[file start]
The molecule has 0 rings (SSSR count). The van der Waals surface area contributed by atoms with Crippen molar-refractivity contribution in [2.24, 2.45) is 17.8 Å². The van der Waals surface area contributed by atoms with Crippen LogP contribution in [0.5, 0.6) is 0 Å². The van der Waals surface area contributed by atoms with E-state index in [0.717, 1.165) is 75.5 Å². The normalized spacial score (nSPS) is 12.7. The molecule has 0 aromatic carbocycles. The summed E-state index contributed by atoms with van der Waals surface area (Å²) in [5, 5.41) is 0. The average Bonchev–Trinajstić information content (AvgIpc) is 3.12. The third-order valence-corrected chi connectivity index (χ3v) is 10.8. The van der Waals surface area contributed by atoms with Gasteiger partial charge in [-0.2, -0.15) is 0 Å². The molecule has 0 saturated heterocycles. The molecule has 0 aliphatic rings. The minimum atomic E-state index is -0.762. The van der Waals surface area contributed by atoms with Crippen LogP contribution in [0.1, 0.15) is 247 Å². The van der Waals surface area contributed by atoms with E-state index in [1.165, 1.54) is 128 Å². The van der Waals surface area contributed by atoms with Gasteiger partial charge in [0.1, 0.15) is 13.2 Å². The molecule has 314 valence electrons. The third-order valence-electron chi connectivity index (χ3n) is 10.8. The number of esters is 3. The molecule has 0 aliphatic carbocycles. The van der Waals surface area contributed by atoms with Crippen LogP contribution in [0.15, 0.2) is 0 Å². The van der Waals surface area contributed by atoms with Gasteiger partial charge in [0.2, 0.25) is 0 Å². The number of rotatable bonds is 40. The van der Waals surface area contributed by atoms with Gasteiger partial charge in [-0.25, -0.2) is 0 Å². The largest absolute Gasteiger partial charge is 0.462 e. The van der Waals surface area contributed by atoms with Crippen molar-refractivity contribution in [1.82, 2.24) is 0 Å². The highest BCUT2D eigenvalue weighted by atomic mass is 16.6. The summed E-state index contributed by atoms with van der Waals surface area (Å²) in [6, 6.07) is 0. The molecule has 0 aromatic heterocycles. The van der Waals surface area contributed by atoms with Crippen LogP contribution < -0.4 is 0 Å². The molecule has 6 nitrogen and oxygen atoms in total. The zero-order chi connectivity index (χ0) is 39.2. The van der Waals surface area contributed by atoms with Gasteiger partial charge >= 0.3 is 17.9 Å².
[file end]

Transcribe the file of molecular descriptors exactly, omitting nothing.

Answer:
The molecule has 0 rings (SSSR count). The van der Waals surface area contributed by atoms with Crippen molar-refractivity contribution in [2.24, 2.45) is 17.8 Å². The van der Waals surface area contributed by atoms with Crippen LogP contribution in [0.5, 0.6) is 0 Å². The van der Waals surface area contributed by atoms with E-state index in [0.717, 1.165) is 75.5 Å². The normalized spacial score (nSPS) is 12.7. The molecule has 0 aromatic carbocycles. The summed E-state index contributed by atoms with van der Waals surface area (Å²) in [5, 5.41) is 0. The average Bonchev–Trinajstić information content (AvgIpc) is 3.12. The third-order valence-corrected chi connectivity index (χ3v) is 10.8. The van der Waals surface area contributed by atoms with Gasteiger partial charge in [-0.2, -0.15) is 0 Å². The molecule has 0 saturated heterocycles. The molecule has 0 aliphatic rings. The minimum atomic E-state index is -0.762. The van der Waals surface area contributed by atoms with Crippen LogP contribution in [0.1, 0.15) is 247 Å². The van der Waals surface area contributed by atoms with E-state index in [1.165, 1.54) is 128 Å². The van der Waals surface area contributed by atoms with Gasteiger partial charge in [0.1, 0.15) is 13.2 Å². The molecule has 314 valence electrons. The third-order valence-electron chi connectivity index (χ3n) is 10.8. The number of esters is 3. The molecule has 0 aliphatic carbocycles. The van der Waals surface area contributed by atoms with Crippen LogP contribution in [0.15, 0.2) is 0 Å². The van der Waals surface area contributed by atoms with Gasteiger partial charge in [0.2, 0.25) is 0 Å². The number of rotatable bonds is 40. The van der Waals surface area contributed by atoms with Gasteiger partial charge in [-0.25, -0.2) is 0 Å². The largest absolute Gasteiger partial charge is 0.462 e. The van der Waals surface area contributed by atoms with Crippen molar-refractivity contribution in [1.82, 2.24) is 0 Å². The highest BCUT2D eigenvalue weighted by atomic mass is 16.6. The summed E-state index contributed by atoms with van der Waals surface area (Å²) in [6, 6.07) is 0. The molecule has 0 aromatic heterocycles. The van der Waals surface area contributed by atoms with Crippen LogP contribution < -0.4 is 0 Å². The molecule has 6 nitrogen and oxygen atoms in total. The zero-order chi connectivity index (χ0) is 39.2. The van der Waals surface area contributed by atoms with Gasteiger partial charge >= 0.3 is 17.9 Å².